Ambrosia is an important weed, especially in the Midwest, but also farther east. The "Ambrosia-rise" is indicative of European settlement throughout this region. Ambrosia becomes established on disturbed ground, especially plowed areas. Small-grain farming (as opposed to corn and beans) is especially favorable for Ambrosia, because it reaches maturity and flowers in late summer, tyically after small grains are harvested. In Midwestern sites we often see a decline in Ambrosia post-WWII with the decrease in small-grain acerage and the increase in corn and beans, which are harvested later. Herbicides probably also played a role. Ambrosia is still plenty abundant in the Midwest, however. Ambrosia is abundant in areas that were cleared of forest and then converted to agricultural lands, but not particularly after logging or fires. Today, Ambrosia is not the most important weed in the Great Plains, at least north of the Sandhills. Chenopods, especially the introduced Salsola and Kochia, are the important weeds in the drier Great Plains, and the Salsola-rise is the important indicator of European settlement. However, in the mid-Holocene, Ambrosia was extremely abundant in the Dakotas, and farther east as well. Ambrosia percentages fluctuated greatly in the mid-Holocene, and we have evidence that high Ambrosia is indicative of droughts. Studies by Weaver during the 1930's drought support this interpretation. 3/30/00 Eric Grimm grimm@MUSEUM.STATE.IL.US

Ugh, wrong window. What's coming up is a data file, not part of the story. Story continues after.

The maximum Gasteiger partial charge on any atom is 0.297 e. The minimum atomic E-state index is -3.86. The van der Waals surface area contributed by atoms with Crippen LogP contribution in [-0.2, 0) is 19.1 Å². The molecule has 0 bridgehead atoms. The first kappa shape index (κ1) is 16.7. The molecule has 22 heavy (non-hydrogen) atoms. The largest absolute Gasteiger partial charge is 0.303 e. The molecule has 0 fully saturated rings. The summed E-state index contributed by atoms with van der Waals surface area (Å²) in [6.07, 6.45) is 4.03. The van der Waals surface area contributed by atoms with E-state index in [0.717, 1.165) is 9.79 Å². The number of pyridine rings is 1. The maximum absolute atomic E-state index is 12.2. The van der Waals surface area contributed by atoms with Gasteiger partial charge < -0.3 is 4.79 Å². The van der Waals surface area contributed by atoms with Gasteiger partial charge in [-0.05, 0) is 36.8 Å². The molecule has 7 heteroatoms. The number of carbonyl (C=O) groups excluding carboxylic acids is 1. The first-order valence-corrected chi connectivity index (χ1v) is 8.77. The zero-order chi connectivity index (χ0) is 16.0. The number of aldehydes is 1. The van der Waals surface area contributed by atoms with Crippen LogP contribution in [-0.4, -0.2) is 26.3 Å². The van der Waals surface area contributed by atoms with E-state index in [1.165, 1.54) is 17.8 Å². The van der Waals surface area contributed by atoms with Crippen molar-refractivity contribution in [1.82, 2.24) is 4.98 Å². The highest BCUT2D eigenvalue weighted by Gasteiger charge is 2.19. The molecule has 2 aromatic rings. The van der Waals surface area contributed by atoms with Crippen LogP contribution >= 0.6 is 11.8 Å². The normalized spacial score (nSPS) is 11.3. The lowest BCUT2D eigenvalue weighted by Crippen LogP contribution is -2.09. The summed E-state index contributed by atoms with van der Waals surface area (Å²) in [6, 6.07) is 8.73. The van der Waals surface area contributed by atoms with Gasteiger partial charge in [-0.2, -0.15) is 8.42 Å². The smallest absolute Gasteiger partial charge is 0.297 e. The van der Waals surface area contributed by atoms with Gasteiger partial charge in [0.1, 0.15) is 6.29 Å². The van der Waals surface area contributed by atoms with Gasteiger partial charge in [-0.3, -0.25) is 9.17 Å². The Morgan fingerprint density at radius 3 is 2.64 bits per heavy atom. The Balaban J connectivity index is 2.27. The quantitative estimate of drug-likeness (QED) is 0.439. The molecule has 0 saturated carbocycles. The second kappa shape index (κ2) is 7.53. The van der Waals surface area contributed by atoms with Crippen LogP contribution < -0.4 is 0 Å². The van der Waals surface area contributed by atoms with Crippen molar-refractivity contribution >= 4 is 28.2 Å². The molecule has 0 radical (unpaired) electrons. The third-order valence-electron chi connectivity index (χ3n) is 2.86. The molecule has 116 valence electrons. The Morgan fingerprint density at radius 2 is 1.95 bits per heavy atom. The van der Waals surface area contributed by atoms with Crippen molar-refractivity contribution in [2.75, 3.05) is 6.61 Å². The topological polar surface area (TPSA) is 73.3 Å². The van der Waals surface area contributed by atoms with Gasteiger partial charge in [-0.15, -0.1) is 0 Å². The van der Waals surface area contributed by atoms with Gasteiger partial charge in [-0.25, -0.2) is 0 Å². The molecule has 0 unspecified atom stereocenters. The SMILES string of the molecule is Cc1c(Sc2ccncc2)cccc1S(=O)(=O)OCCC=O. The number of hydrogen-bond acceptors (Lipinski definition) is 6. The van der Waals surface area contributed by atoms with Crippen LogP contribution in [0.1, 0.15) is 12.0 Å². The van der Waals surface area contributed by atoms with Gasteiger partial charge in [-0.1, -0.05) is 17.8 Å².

The initial reference may be:
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